Many of the decisions the British made about the government of their territories continue to create tension, arguments between nations, and sometimes war. Following Britain’s defeat of the Egyptian army in 1882, she became involved in not only Egypt but the whole of the Middle East. Britain came to regard the area as vital to her national interest because of oil and the closeness of India. Having been given the responsibility of administering the mandated territories of Palestine, Transjordan and Iraq, Britain was instrumental in creating monarchies to rule the three territories that were pro-British but not capable of ruling the states which the British created for them to rule. The instability in the Middle East today is in part a legacy of Britain’s former role in the region.
In the last quarter of the c19th sport came to play a crucial role in the development and maintenance of the British Empire, especially in the transmission of its values at a time when it was claimed that the Empire had a moral dimension. Sport had always provided opportunities in the Empire for leisure, entertainment and training for soldiers but in the later part of the c19th it became the means by which values were transmitted to local populations, especially local elites, and the means by which the local settler population and the colonial government maintained their coherence and support of the Imperial project. Sport was important to inculcate local populations with imperial values and to promote greater social cohesion amongst settler populations and administrators but it came to be seen as an important way of building bridges with local elites. Cricket was the most popular sport played by both the British and local people, and although introduced throughout the Empire to foster shared values and a shared commitment to the Empire, the game became an important way of developing a national consciousness. From 1868, when an Australian team of aborigines toured England such competitions became the focus of national sentiment. In 1877 an English team visited Australia and so began one of the great rivalries in sport. Cricket was the most popular sport played throughout the empire but rugby, tennis, and golf were also important to varying degrees. Sport has been a particular gift to the world by Britain and of course includes Association Football, now the most popular sport of all with a World cup for men and women played by countries from all over the world.
'The Innate sense of superiority of the British'
As well as the Empire having a huge impact on the colonies and dominions of empire, the mother country was changed by the very existence of the British Empire. In a lecture given in 2011, Professor Richard Evans of Gresham College, describes what he sees as ‘the innate sense of the superiority of the British over the inhabitants of other countries’. Evans writes how Punch regularly satirized the British traveller for his arrogance, his lack of awareness of foreign customs and his failure to master foreign languages. As Britain industrialised, as trade and British cities grew, British travellers thought they were stepping back in time when they went to Germany and Italy which were seen as dirty, smelly and unhygienic.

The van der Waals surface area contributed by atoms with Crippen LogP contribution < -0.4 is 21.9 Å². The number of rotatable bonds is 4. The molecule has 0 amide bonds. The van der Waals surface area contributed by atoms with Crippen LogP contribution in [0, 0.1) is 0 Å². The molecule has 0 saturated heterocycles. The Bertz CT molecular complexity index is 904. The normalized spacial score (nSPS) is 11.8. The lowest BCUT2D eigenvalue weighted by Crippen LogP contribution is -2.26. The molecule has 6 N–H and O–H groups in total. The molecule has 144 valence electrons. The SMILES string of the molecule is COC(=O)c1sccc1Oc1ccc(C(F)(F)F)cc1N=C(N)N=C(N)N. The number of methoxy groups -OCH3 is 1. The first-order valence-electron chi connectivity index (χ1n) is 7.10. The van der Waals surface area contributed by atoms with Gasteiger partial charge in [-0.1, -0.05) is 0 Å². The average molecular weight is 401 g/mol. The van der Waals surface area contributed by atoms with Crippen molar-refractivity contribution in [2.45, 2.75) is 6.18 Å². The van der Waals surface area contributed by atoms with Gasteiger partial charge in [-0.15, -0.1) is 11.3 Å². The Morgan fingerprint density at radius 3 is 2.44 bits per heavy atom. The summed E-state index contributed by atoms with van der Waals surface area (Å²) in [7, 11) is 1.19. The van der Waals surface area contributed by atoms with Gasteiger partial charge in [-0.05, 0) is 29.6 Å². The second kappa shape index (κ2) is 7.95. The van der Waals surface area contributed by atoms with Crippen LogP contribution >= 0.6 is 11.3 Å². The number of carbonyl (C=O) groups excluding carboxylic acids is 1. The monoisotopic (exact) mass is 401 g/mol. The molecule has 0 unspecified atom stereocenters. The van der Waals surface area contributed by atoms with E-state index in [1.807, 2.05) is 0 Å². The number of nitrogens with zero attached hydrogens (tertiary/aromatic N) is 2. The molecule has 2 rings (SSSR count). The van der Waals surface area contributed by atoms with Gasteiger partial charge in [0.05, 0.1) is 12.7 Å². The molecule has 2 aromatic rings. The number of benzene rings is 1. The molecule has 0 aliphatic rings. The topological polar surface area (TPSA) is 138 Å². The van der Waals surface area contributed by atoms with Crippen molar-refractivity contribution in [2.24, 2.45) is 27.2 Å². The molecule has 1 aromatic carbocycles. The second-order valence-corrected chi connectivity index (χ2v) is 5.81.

The 1868 Aborigine Cricket team tour of England aroused curiosity but little overt racism but by 1900 racism was to be found throughout the British Empire.
Henry Mayhew, author of a classic book on the poor of London, found Germany extremely backward and a century behind Britain in the refinements of civilisation. At least Europe was Christian and if Europeans were backward, at least they would eventually develop. No such hope could be expected of the Chinese and Africans who were regarded as barbaric - a word often used to describe the peoples the British army came up against. Such attitudes existed in the c17th at a time when the idea of a universal humanity was accepted by most. However with the gap between the developed world and the undeveloped territories of the Empire growing bigger and bigger in the c19th, such views were challenged. The economic and military dominance that Britain enjoyed in the c19th, led to feelings that the British were superior, not just to European nations but to the peoples who inhabited the colonies of the Empire.
In the late Victorian era, attitudes towards native peoples changed and the writings of Knox and the interpretation given to Darwin’s books convinced many that native people were incapable of advancement. Races were increasingly ranked with the Victorians assigning rank on the basis of economic and social progress – a ladder of civilisation which led to a society based on the European model. Social Darwinist ideas on race struggle reinforced the views of those who were now turning to polygenesis as an explanation for race.